PubMed is just one database from the National Library of Medicine (NLM). The National Center for Biotechnology Information (NCBI), a division of the NLM, maintains several molecular biology databases. These databases link to one another and to PubMed. This month, I’ll describe how to find information about a gene in PubMed and the Gene database.
Which NCBI resource(s) should I use to find information on a gene?
You can start in either PubMed or Gene, a database of known and predicted genes for a several species. Each record is devoted to a single gene and may provide information on nomenclature, chromosomal location, gene products, phenotypes, and interactions, as well as links to literature, sequences, and other NCBI and external databases. Consider a Gene record a gene’s homepage in NCBI.
I’ll begin in PubMed because it is the database with which you are likely most familiar. In the PubMed search box, you can enter either a gene’s name or symbol. To activate the Gene Sensor (see next question), use the official gene symbol, which can be found at genenames.org, the site for the HUGO Gene Nomenclature Committee (HGNC). The HGNC assigns standardized names to human genes.
What is the PubMed Gene Sensor?
Gene Sensor checks the gene symbol that you enter against symbols in the Gene database and, if a match is found, displays links to information about the gene in NCBI databases at the top of your PubMed search results. These links include: the records(s) for the gene in the Gene database; articles on the gene’s function (GeneRIF; see below); and tests in the Genetic Testing Registry.
Choose the link to the gene’s record in the Gene database. The first option will be for the human gene, with links for other species, if available, following.
What if my initial PubMed search does not activate the Gene Sensor?
If you do not see the Gene Sensor box at the top of your PubMed results, then you can search the Gene database directly by selecting ‘Gene’ from the drop-down menu next to the search box. Enter a gene name or symbol, species, or disease.
How do I find information once I am in a Gene record?
Use the Table of Contents in the right-hand column of the record to navigate to specific information about the gene. Scroll down to the ‘Related information’ section of the right-hand column for links to information about the gene in other NCBI databases.
So how does this help me find PubMed articles about a gene?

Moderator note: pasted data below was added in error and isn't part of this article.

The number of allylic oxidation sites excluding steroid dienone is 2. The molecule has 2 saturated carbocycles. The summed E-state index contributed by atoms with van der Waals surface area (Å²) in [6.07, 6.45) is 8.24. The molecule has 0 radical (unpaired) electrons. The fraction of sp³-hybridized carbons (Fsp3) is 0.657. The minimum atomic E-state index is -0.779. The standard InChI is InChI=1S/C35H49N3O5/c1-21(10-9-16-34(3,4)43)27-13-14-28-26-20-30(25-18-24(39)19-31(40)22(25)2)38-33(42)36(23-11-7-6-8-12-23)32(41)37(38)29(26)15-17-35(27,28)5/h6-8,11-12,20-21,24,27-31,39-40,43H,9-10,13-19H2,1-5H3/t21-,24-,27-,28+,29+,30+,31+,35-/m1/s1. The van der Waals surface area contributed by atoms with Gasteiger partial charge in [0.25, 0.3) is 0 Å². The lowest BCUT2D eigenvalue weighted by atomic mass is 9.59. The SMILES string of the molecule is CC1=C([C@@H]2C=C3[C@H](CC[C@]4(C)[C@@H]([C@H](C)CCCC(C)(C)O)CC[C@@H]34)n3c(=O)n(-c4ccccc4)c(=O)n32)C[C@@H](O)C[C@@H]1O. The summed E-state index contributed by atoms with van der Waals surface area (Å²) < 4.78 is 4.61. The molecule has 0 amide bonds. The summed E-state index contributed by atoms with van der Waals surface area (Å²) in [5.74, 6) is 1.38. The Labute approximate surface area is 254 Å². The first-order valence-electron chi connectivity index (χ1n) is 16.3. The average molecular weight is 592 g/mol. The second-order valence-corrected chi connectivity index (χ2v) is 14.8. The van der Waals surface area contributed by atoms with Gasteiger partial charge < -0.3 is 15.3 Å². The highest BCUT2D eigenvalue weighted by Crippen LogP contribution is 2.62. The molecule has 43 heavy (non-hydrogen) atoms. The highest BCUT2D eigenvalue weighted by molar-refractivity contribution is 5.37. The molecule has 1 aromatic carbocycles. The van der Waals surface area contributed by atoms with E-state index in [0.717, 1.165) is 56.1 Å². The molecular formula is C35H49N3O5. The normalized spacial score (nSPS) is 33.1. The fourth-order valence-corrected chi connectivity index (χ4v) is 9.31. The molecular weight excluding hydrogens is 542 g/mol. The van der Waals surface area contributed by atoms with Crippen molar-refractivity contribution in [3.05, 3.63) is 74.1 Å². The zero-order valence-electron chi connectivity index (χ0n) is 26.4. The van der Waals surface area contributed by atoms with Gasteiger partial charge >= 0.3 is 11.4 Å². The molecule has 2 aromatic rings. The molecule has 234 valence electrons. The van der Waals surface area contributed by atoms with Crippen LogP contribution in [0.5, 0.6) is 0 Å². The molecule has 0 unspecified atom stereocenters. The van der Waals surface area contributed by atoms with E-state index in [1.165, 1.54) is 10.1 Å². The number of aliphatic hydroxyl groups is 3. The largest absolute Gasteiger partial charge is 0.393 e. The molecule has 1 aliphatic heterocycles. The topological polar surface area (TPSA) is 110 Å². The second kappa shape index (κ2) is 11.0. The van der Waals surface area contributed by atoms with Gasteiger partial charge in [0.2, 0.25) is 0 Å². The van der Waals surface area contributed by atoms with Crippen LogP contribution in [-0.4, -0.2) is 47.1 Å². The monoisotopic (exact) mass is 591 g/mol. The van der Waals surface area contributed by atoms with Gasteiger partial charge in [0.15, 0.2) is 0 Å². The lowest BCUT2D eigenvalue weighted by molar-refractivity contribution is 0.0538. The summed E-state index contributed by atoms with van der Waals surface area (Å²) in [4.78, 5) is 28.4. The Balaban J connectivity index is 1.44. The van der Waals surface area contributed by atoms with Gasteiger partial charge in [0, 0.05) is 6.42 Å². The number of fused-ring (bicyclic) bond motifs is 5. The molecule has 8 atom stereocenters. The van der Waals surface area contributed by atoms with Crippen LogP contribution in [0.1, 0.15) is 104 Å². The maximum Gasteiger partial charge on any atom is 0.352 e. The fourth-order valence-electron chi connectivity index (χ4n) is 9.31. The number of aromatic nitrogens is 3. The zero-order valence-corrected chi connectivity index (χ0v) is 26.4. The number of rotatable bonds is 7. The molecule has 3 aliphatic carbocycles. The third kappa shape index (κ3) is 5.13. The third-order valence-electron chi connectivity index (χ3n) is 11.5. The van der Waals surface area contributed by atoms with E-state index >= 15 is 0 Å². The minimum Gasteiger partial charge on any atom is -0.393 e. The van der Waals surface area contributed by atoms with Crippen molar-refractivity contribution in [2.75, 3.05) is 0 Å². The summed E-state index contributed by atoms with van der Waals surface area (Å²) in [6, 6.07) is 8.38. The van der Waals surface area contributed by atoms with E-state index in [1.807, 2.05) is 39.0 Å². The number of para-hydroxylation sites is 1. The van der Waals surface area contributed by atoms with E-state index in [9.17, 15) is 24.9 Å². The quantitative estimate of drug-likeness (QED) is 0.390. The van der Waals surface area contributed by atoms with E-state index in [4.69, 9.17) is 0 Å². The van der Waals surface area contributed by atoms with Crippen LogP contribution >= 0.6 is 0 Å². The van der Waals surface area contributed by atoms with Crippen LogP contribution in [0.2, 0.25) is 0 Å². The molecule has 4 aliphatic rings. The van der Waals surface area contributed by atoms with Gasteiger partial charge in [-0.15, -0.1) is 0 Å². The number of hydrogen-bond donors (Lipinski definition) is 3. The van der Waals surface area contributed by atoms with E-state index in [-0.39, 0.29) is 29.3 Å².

In the Related information section of a Gene record, you will notice several links to PubMed. Each of these links retrieves a specific set of articles in PubMed:
- PubMed: Articles that have been indexed with the Medical Subject Heading (MeSH) of the protein that the gene codes for, combined with the subheading ‘genetics’. For example: ‘Hemochromatosis Protein/genetics’[MeSH].
- PubMed (GeneRIF): Articles that focus on the function of a gene. GeneRIFs (reference into function) are identified in three ways: by National Library of Medicine staff; by volunteer collaborators who submit a function, and article(s) describing that function (if you know of, or have authored, an article about a gene’s function, then you can submit a GeneRIF); through reports from HuGE Navigator, a human genome epidemiology knowledge base from the Centers for Disease Control and Prevention. PubMed (GeneRIF) also includes articles that describes a gene’s interactions.
- PubMed (OMIM): Articles cited in Online Mendelian Inheritance in Man (OMIM) records. OMIM is a compendium of human genes and phenotypes.
- PubMed (nucleotide/PMC): Articles identified from shared sequence and PubMed Central links.
Each set of articles is continuously updated. Use these links to retrieve the set of articles that best describes the type of literature you are seeking.
What if I want to find all the literature on a particular gene in PubMed?
If you want to do a comprehensive PubMed search for literature on a gene, then use the Gene record and HGNC (genenames.org) to identify the gene’s current and past names, symbols, and synonyms. Use ‘OR’ to combine these keywords with the MeSH term for the protein that the gene codes for, with the subheading ‘genetics’. Some genes, but not all, genes also have a MeSH term for the gene itself.
“BRCA1” OR “BRCC1” OR “FANCS” OR “BROVCA1” OR “PPP1R53” OR “breast cancer 1” OR “Genes, BRCA1″[MeSH] OR “BRCA1 Protein/genetics”[MeSH]
You may get a lot of irrelevant results with a comprehensive search because many gene symbols are not unique. Therefore, this search would likely have to be combined with another concept, using ‘AND’.
(“BRCA1” OR “BRCC1” OR “FANCS” OR “BROVCA1” OR “PPP1R53” OR “breast cancer 1” OR “Genes, BRCA1″[MeSH] OR “BRCA1 Protein/genetics”[MeSH]) AND (“ovarian neoplasms”[MeSH] OR “ovarian neoplasms” OR “ovarian cancer”)